This Year San Jose has the Whole World Con In Their Hands

Well, it has been a rocky few weeks for WorldCon 76 in San Jose. (See my original article, WorldCon Starts Over: Will It Be Enough for the overview.) Now, though the convention where the Hugo Science Fiction/Fantasy Awards are handed out, is settling down and shaping up. After a bit of “reimagining” — with the respected author/con planner Mary Robinette Kowal joining the staff and bringing on some additional voices to support the work — the programming schedule has been re-released to general satisfaction. You can check out that programming schedule on the WorldCon 76 website.

Programming To Look Forward To

While I was as concerned and critical of the original panels as anyone, I also argued that the staff needed time to go back and make some changes. Which they have done, tightening up repetitive panels and making sure to include as many Hugo nominees as possible. I will be in attendance next week. While I’m looking forward to my own panels, I’m also putting several items on my must-attend list. Here are a few of the panels and events I’m looking forward to the most.

The Mexicanx Initiative

This year there has been a concerted effort, spearheaded by John Picacio (the Artist Guest of Honor) to bring more Mexicanx and Mexican-American sf/f authors to Worldcon. Enter the Mexicanx Initiative, which funded many writers, editors, and culture makers from “the other side of the border” to come up to San Jose. There will also be an anthology of the writers in attendance. Members of the group will be leading a number of panels, including Beyond the Border I: What Is Happening to SF on the Other Side? which promises to be a great introduction to Mexican/Spanish language science fiction/fantasy. You can read more about the project and the writers from their Kickstarter page: The Mexicanx Initiative Kickstarter

Afrofuturism Everywhere

Friends. Rivers Solomon, author of An Unkindness of Ghosts. Steven Barnes, who’s written more content than I can list. Nilah Magruder, illustrator and writer. All three on one topic: Y’all didn’t know about Afrofuturism till Black Panther came out. Well now, y’all gonna learn something. There are three or four panels on Afrofuturism in the convention and I will either be in attendance, or on the panel for *all of them*. I aim to have a reading list long enough to keep me busy all winter, and plenty of fodder for the “Black Science Fiction? Must be Afrofuturism!” debate that goes through my timeline on the regular. (hint: Black science fiction and Afrofuturism are *not* synonyms.)

Belter Creole Class

You know I ride for The Expanse in a big way. One of the most fascinating parts of the fandom is the development of Belter Creole, originally introduced in the books and exploded into a larger vocabulary by Nick Farmer for the television show. This is the mash of English, Chinese, Russian, and whateverall else spoken by the inhabitants of the Belt, who didn’t share a common language but had to get along. The class will be taught by two “super fans” and Lang Belta experts who were instrumental in the #SaveTheExpanse campaign that helped move the show to Amazon next season. This should be pure, fan fun and a nerd badge of honor: knows at least one fictional language.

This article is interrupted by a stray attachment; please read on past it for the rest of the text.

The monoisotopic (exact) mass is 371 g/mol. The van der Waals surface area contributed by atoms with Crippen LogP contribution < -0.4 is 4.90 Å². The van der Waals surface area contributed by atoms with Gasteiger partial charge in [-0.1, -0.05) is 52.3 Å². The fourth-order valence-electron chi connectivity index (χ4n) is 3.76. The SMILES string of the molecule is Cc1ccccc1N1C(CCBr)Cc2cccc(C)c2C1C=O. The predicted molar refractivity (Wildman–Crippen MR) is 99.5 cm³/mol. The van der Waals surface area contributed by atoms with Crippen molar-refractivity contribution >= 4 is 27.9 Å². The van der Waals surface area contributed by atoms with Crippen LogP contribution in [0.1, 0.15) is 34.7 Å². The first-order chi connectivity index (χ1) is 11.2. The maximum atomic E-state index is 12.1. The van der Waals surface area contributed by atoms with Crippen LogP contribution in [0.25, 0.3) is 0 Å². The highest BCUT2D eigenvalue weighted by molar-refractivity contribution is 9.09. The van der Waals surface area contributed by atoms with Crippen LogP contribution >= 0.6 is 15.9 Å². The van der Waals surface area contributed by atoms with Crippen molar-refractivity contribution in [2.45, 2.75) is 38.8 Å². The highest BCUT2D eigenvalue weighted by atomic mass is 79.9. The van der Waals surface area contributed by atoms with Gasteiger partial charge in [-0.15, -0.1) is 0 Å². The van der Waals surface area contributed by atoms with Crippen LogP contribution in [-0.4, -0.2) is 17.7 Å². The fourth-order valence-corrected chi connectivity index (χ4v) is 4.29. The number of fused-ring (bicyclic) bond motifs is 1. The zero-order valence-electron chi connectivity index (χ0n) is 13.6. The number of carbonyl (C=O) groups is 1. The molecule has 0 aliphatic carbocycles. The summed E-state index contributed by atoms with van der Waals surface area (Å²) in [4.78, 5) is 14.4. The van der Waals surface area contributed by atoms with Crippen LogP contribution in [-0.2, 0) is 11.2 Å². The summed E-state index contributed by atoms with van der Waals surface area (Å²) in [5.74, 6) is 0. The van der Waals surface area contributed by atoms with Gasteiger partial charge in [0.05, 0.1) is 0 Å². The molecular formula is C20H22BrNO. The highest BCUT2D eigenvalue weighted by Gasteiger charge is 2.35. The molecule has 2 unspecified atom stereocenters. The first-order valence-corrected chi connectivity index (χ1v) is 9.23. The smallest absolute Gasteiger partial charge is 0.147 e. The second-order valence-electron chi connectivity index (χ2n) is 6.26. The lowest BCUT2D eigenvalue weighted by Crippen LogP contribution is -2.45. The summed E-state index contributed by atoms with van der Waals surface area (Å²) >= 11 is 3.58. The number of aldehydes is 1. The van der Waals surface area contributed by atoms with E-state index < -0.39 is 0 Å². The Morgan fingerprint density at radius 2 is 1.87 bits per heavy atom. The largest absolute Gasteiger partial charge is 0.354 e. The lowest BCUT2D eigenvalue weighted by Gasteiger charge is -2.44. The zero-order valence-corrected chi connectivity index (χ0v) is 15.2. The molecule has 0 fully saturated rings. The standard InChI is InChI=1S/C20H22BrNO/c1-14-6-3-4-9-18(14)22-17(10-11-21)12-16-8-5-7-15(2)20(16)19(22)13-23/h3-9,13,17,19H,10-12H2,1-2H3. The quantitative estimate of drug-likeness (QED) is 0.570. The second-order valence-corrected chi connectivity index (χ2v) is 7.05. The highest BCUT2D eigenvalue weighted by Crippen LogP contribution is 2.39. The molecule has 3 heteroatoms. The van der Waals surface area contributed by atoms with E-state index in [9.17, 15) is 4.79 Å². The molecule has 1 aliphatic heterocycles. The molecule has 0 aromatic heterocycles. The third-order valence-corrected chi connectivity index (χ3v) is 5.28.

N.K. Jemisin Worldbuilding

Jemisin is doing a 2-hour workshop on worldbuilding. 2 hours. This’ll be a fantastic look into the process from one of the best out there today. It doesn’t get any more interesting or insightful than this.

Look At Me Now!

I remember the big displays of Hugo-award-winning books at my local library as a kid. I remember the big gold stickers on the dust jackets: “Hugo Award Winner”, “Hugo Award Nominee”. There is a cache to these awards, voted on by readers, that still sits with me, even though the list no longer guides my reading decisions. These awards represented success to me, then, and somewhat, now.

And into that aura of writerly success, I go.

I’m not a fiction writer — which I thought I’d be when I was 10 — I’m a fiction critic. But that doesn’t dull the shine of being not just a paying attendee at one of the biggest, longest running events for fans and writers out there, but of being a panelist. On 3 panels!

  • Saturday: Getting Into Comics: Why You Should, and How You Can
  • Sunday: Black Panther, Luke Cage, and #OwnVoices Creators
  • Sunday: We Will Survive: Diversity in Sci-Fi and Post-Apocalyptic Stories

If you’ve been following me here at BNP, this is pretty much my fandom in a 3-point list. These are the imaginary realms that I love and I’m excited to talk about them with other fans and writers.

I talk about gatekeeping. I talk about the ways that this industry is fundamentally resistant to change, even as writers and readers who have been actively marginalized are pounding on the walls to get in. But, they couldn’t keep me out. It took fussing and fighting and asking for more, but I and a few others have gotten through the cracks. This fight isn’t over — I haven’t won a Hugo for best Fan Writer *yet* — but this is an optimistic moment for me. Ten-year-old me is screaming with excitement. Hell, 40+-year-old me is screaming. I’ll take this little victory into the coming year, as inspiration to keep critiquing, keep reading, keep arguing for our space in the science fiction and fantasy field.

If you’re at WorldCon next week, come find me. It’ll be a great time.

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  • L.E.H. Light


    Editor, Writer, Critic, Baker. Outspoken Mother. Lifelong fan of sci fi/fantasy books in all their variety. Knows a lot about very few things. She/Her/They.

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  • Cheryl Martin

    See you there!

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